Transgender community faces its deadliest year, but this group wants to help

IYW Anti-Violence Project Transgender Murder Violence_00011903
IYW Anti-Violence Project Transgender Murder Violence_00011903

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New York (CNN)Nicole Hall.

Tonya Harvey.
Viccky Gutierrez.
Nino Fortson.
    These are the names of just a few of the transgender and gender nonconforming people murdered in 2018.
    Violence against this community is at an all-time high, activists say. According to the Human Rights Campaign, 2017 was the deadliest year on record for the transgender population. The New York City Anti-Violence Project is trying to do something about it.

    Born in struggle

    "We work to address and end all forms of violence that impact the LGBTQ and HIV-infected community," said Beverly Tillery, Executive Director of the New York City Anti-Violence Project.
    The Anti-Violence Project (AVP) began in 1980, a response to brutal attacks against gay men in the New York City neighborhood of Chelsea.
    "They were experiencing higher rates of hate violence in the community, and no one was paying attention," said Tillery.
    "Survivors didn't have a place that was safe for them and affirming for them to get support services."
    Today, AVP has two major aims: taking care of folks who experienced violence and also advocating for policies that protect LGBTQ people.
    The group coordinates with National Coalition of Anti-Violence Programs, a network of 50 organizations that promote anti-violence education and prevention across the United States.

    Doing the work

    AVP offers a free 24-hour bilingual crisis intervention hotline. The line takes thousands of calls each year. People can report violence anonymously, connect to counseling, or get safety guidance and legal help.
    "Our work is really survivor-centered," said Tillery.
    AVP also runs an online reporting platform where victims and witnesses can describe violence they've experienced without involving the police.
    "LGBTQ people are often traumatized when they go to the police," said Tillery.
    "They often don't believe that the police care."
    Beyond the one-on-one services, AVP fields community action committees to raise awareness of hate violence, intimate partner abuse and more.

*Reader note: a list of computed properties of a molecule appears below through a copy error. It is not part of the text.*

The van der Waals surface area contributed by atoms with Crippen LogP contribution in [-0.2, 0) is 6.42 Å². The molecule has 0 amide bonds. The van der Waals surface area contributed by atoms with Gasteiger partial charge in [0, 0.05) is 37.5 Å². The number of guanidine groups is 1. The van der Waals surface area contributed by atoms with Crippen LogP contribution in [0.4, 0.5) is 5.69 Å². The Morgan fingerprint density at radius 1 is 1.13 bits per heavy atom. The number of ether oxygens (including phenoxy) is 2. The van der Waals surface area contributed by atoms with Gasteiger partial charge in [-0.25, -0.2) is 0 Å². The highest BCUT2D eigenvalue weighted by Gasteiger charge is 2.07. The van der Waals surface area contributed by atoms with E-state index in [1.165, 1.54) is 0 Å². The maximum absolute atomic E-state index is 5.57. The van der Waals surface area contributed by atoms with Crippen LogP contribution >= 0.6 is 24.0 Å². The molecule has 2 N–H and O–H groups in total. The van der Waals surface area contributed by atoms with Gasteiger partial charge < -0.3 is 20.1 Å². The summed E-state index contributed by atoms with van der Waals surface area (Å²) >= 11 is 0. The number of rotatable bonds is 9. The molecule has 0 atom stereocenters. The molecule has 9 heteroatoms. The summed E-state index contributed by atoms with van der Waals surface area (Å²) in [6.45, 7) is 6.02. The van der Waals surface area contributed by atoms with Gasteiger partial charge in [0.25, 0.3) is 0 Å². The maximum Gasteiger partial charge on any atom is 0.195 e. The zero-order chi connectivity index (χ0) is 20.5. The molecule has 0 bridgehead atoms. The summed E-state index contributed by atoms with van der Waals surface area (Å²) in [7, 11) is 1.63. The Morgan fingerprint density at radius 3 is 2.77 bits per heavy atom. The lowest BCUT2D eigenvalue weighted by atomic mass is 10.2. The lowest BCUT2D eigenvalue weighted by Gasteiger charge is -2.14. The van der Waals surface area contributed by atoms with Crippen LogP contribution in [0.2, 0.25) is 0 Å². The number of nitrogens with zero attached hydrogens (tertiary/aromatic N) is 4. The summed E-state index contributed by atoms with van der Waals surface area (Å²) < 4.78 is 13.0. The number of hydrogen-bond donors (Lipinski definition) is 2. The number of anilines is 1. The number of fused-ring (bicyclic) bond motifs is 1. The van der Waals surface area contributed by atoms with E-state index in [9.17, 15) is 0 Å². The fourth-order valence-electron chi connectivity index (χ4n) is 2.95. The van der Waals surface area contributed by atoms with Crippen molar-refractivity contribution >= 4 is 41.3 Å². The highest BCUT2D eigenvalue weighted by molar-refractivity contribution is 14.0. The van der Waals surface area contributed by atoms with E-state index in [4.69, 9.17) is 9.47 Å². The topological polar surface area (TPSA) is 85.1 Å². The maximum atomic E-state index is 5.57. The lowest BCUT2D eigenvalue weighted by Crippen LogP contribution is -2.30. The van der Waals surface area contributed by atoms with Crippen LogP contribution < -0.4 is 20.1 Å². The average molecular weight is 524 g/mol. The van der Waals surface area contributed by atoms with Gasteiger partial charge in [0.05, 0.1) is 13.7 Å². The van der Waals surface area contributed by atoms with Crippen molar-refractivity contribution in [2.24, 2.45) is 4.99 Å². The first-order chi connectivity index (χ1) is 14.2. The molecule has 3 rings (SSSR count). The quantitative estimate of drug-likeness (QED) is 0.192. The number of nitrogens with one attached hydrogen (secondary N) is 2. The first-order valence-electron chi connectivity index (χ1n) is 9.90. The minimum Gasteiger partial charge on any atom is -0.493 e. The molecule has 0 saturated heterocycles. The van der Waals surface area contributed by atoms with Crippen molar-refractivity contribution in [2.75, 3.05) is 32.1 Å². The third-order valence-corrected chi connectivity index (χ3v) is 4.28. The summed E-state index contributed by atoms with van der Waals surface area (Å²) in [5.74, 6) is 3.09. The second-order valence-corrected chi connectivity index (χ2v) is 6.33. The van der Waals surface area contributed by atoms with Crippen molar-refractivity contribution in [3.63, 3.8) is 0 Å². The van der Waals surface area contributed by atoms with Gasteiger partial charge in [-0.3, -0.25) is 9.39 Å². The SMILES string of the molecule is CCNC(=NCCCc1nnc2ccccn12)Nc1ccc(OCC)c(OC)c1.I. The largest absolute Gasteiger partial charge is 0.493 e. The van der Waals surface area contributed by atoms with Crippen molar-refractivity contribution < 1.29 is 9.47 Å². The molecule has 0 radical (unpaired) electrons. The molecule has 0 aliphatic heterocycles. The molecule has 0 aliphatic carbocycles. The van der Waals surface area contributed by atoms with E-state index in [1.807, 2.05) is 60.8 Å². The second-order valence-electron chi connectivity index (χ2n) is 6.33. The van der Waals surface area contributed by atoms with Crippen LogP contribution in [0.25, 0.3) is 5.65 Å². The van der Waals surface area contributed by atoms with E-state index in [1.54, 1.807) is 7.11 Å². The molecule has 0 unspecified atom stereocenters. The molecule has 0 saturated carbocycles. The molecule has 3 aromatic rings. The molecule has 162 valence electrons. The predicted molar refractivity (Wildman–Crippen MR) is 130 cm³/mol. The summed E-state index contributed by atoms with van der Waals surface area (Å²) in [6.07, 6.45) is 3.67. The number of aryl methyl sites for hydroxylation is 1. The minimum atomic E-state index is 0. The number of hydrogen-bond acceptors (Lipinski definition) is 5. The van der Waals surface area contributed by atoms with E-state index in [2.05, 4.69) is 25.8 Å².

"We hit the streets and do outreach and hold safety nights so that we're giving people information about how to prevent incidents of violence," Tillery told CNN.
    The group's latest initiative is #ValueTransLives, a call to action in light of the uptick in violence against transgender people.
    "Transphobia really impacts all of us in our society," Tillery said.
    "When people are not valued in our society and seen as less than human, it allows the community to act that out."

    Being transgender while black

    According to the National Center for Transgender Equality, more than one in four transgender people are assaulted because of their identity. What's more, for the last five years the National Coalition of Anti-Violence Programs has documented a consistent and steadily rising number of reports of homicides of transgender women of color.
    "I've been physically attacked, sexually assaulted, all different kind of forms of violence," LaLa Zannell told CNN.
    Zannell, who is now a lead community organizer for the New York City Anti-Violence Project, says the dangers of being transgender are compounded by being African-American.
    "There is a cost for being your unapologetic self in this country," said Zannell.
    "It takes a lot for a trans person to show up every day."
    Zannell says she puts on a performance daily, modeling acceptable behaviors to assimilate into society so she won't be hurt.
    "You always have anxiety all the time, from when you leave your home to wake up in the morning."
    The day Zannell connected with AVP changed her life, she said.
    "I was so empowered by the stuff that they gave me that I wanted to take it around the whole city."

    Call to action

    "It's really important for people to stand up in a number of ways," Tillery, AVP's executive director, told CNN.
    She suggests being an active bystander, meaning learning to recognize the signs of a potentially violent situation and -- when it's safe for everyone involved -- intervening.
    Some suggestions:
    • Call for help.
    • Ask a victim they are okay. 
    • Help the person get home safely.
    "Until people are willing to stand up in some way," Tillery says, "the violent acts will continue."